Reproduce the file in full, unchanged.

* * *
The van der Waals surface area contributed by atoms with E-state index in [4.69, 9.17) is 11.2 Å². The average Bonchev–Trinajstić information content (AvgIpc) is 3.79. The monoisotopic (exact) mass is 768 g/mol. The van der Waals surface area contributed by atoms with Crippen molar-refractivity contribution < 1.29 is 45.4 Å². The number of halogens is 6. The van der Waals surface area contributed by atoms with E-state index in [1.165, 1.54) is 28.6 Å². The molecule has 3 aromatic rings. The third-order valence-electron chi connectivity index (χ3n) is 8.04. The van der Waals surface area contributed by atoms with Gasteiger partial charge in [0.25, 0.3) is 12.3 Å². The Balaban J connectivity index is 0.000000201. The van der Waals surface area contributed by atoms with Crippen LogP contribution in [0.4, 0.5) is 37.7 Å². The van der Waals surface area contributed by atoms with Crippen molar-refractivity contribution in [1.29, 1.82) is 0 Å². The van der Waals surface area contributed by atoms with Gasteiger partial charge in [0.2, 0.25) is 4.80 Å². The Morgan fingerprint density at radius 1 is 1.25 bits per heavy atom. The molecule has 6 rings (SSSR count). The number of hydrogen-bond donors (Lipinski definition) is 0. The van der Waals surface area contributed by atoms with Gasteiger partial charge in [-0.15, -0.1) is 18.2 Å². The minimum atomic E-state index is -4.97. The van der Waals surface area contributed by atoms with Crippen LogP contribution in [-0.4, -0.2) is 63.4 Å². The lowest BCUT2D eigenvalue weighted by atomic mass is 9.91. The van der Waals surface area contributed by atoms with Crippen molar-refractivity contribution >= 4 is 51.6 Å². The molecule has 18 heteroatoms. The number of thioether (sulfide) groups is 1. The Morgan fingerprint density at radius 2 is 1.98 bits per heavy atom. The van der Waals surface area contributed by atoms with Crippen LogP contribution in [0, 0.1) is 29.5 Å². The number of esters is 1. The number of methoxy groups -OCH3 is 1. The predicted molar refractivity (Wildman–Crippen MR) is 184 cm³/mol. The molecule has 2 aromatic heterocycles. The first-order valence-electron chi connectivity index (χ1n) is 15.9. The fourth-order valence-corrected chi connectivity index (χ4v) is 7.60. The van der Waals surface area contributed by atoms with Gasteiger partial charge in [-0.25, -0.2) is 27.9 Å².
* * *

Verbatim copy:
The van der Waals surface area contributed by atoms with E-state index in [4.69, 9.17) is 11.2 Å². The average Bonchev–Trinajstić information content (AvgIpc) is 3.79. The monoisotopic (exact) mass is 768 g/mol. The van der Waals surface area contributed by atoms with Crippen molar-refractivity contribution < 1.29 is 45.4 Å². The number of halogens is 6. The van der Waals surface area contributed by atoms with E-state index in [1.165, 1.54) is 28.6 Å². The molecule has 3 aromatic rings. The third-order valence-electron chi connectivity index (χ3n) is 8.04. The van der Waals surface area contributed by atoms with Gasteiger partial charge in [0.25, 0.3) is 12.3 Å². The Balaban J connectivity index is 0.000000201. The van der Waals surface area contributed by atoms with Crippen LogP contribution in [0.4, 0.5) is 37.7 Å². The van der Waals surface area contributed by atoms with Crippen molar-refractivity contribution in [1.29, 1.82) is 0 Å². The van der Waals surface area contributed by atoms with Gasteiger partial charge in [0.2, 0.25) is 4.80 Å². The Morgan fingerprint density at radius 1 is 1.25 bits per heavy atom. The molecule has 6 rings (SSSR count). The number of hydrogen-bond donors (Lipinski definition) is 0. The van der Waals surface area contributed by atoms with Gasteiger partial charge in [-0.15, -0.1) is 18.2 Å². The minimum atomic E-state index is -4.97. The van der Waals surface area contributed by atoms with Crippen LogP contribution in [-0.4, -0.2) is 63.4 Å². The lowest BCUT2D eigenvalue weighted by atomic mass is 9.91. The van der Waals surface area contributed by atoms with Crippen molar-refractivity contribution >= 4 is 51.6 Å². The molecule has 18 heteroatoms. The number of thioether (sulfide) groups is 1. The Morgan fingerprint density at radius 2 is 1.98 bits per heavy atom. The van der Waals surface area contributed by atoms with Crippen LogP contribution in [0, 0.1) is 29.5 Å². The number of esters is 1. The number of methoxy groups -OCH3 is 1. The predicted molar refractivity (Wildman–Crippen MR) is 184 cm³/mol. The molecule has 2 aromatic heterocycles. The first-order valence-electron chi connectivity index (χ1n) is 15.9. The fourth-order valence-corrected chi connectivity index (χ4v) is 7.60. The van der Waals surface area contributed by atoms with Gasteiger partial charge in [-0.25, -0.2) is 27.9 Å².